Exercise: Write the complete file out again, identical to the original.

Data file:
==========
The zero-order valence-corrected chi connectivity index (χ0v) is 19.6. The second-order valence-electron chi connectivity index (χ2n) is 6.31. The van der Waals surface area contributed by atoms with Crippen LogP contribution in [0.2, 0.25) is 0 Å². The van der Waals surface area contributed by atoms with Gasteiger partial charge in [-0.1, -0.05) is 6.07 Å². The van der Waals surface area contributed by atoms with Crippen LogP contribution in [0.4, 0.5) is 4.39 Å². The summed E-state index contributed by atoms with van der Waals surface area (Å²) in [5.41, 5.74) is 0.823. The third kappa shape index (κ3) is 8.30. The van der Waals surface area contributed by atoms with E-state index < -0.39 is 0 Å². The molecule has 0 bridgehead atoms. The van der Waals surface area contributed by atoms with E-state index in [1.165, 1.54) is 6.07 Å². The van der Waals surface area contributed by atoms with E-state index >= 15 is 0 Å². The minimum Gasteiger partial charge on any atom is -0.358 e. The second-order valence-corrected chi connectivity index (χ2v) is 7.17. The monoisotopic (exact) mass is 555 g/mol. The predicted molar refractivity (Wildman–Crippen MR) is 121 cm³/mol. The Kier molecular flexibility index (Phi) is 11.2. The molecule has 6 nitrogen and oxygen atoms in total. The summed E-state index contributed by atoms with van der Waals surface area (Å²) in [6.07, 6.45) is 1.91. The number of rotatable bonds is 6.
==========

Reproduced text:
The zero-order valence-corrected chi connectivity index (χ0v) is 19.6. The second-order valence-electron chi connectivity index (χ2n) is 6.31. The van der Waals surface area contributed by atoms with Crippen LogP contribution in [0.2, 0.25) is 0 Å². The van der Waals surface area contributed by atoms with Gasteiger partial charge in [-0.1, -0.05) is 6.07 Å². The van der Waals surface area contributed by atoms with Crippen LogP contribution in [0.4, 0.5) is 4.39 Å². The summed E-state index contributed by atoms with van der Waals surface area (Å²) in [5.41, 5.74) is 0.823. The third kappa shape index (κ3) is 8.30. The van der Waals surface area contributed by atoms with E-state index < -0.39 is 0 Å². The molecule has 0 bridgehead atoms. The van der Waals surface area contributed by atoms with E-state index in [1.165, 1.54) is 6.07 Å². The van der Waals surface area contributed by atoms with E-state index >= 15 is 0 Å². The minimum Gasteiger partial charge on any atom is -0.358 e. The second-order valence-corrected chi connectivity index (χ2v) is 7.17. The monoisotopic (exact) mass is 555 g/mol. The predicted molar refractivity (Wildman–Crippen MR) is 121 cm³/mol. The Kier molecular flexibility index (Phi) is 11.2. The molecule has 6 nitrogen and oxygen atoms in total. The summed E-state index contributed by atoms with van der Waals surface area (Å²) in [6.07, 6.45) is 1.91. The number of rotatable bonds is 6.